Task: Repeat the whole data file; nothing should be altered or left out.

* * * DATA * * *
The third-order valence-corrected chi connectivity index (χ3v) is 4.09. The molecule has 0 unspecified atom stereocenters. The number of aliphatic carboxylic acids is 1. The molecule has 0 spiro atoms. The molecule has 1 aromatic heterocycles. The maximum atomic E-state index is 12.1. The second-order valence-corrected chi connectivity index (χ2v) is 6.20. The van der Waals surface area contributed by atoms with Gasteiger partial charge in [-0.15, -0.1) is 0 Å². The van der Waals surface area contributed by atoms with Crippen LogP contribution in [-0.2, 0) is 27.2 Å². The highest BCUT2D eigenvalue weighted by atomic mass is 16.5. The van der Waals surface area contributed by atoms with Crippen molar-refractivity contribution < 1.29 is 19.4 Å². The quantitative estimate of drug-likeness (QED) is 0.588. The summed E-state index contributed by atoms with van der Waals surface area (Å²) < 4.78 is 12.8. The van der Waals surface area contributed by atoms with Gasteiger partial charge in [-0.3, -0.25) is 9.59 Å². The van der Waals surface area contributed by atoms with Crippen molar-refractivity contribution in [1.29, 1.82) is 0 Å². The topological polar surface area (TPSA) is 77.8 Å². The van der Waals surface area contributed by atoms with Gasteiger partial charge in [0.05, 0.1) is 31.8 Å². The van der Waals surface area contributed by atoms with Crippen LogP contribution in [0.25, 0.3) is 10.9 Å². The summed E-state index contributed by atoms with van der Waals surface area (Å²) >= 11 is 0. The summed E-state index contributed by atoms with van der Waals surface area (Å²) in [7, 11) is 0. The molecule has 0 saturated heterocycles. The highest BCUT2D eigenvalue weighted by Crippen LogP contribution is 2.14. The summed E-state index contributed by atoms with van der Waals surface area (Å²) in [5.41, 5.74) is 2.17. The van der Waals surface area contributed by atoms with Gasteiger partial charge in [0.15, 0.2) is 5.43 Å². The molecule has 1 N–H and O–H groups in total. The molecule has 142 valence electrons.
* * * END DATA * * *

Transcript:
The third-order valence-corrected chi connectivity index (χ3v) is 4.09. The molecule has 0 unspecified atom stereocenters. The number of aliphatic carboxylic acids is 1. The molecule has 0 spiro atoms. The molecule has 1 aromatic heterocycles. The maximum atomic E-state index is 12.1. The second-order valence-corrected chi connectivity index (χ2v) is 6.20. The van der Waals surface area contributed by atoms with Gasteiger partial charge in [-0.15, -0.1) is 0 Å². The van der Waals surface area contributed by atoms with Crippen LogP contribution in [-0.2, 0) is 27.2 Å². The highest BCUT2D eigenvalue weighted by atomic mass is 16.5. The van der Waals surface area contributed by atoms with Crippen molar-refractivity contribution < 1.29 is 19.4 Å². The quantitative estimate of drug-likeness (QED) is 0.588. The summed E-state index contributed by atoms with van der Waals surface area (Å²) < 4.78 is 12.8. The van der Waals surface area contributed by atoms with Gasteiger partial charge in [-0.3, -0.25) is 9.59 Å². The van der Waals surface area contributed by atoms with Crippen molar-refractivity contribution in [1.29, 1.82) is 0 Å². The topological polar surface area (TPSA) is 77.8 Å². The van der Waals surface area contributed by atoms with Gasteiger partial charge in [0.05, 0.1) is 31.8 Å². The van der Waals surface area contributed by atoms with Crippen LogP contribution in [0.25, 0.3) is 10.9 Å². The summed E-state index contributed by atoms with van der Waals surface area (Å²) >= 11 is 0. The summed E-state index contributed by atoms with van der Waals surface area (Å²) in [7, 11) is 0. The molecule has 0 saturated heterocycles. The highest BCUT2D eigenvalue weighted by Crippen LogP contribution is 2.14. The summed E-state index contributed by atoms with van der Waals surface area (Å²) in [5.41, 5.74) is 2.17. The van der Waals surface area contributed by atoms with Gasteiger partial charge in [0.15, 0.2) is 5.43 Å². The molecule has 1 N–H and O–H groups in total. The molecule has 142 valence electrons.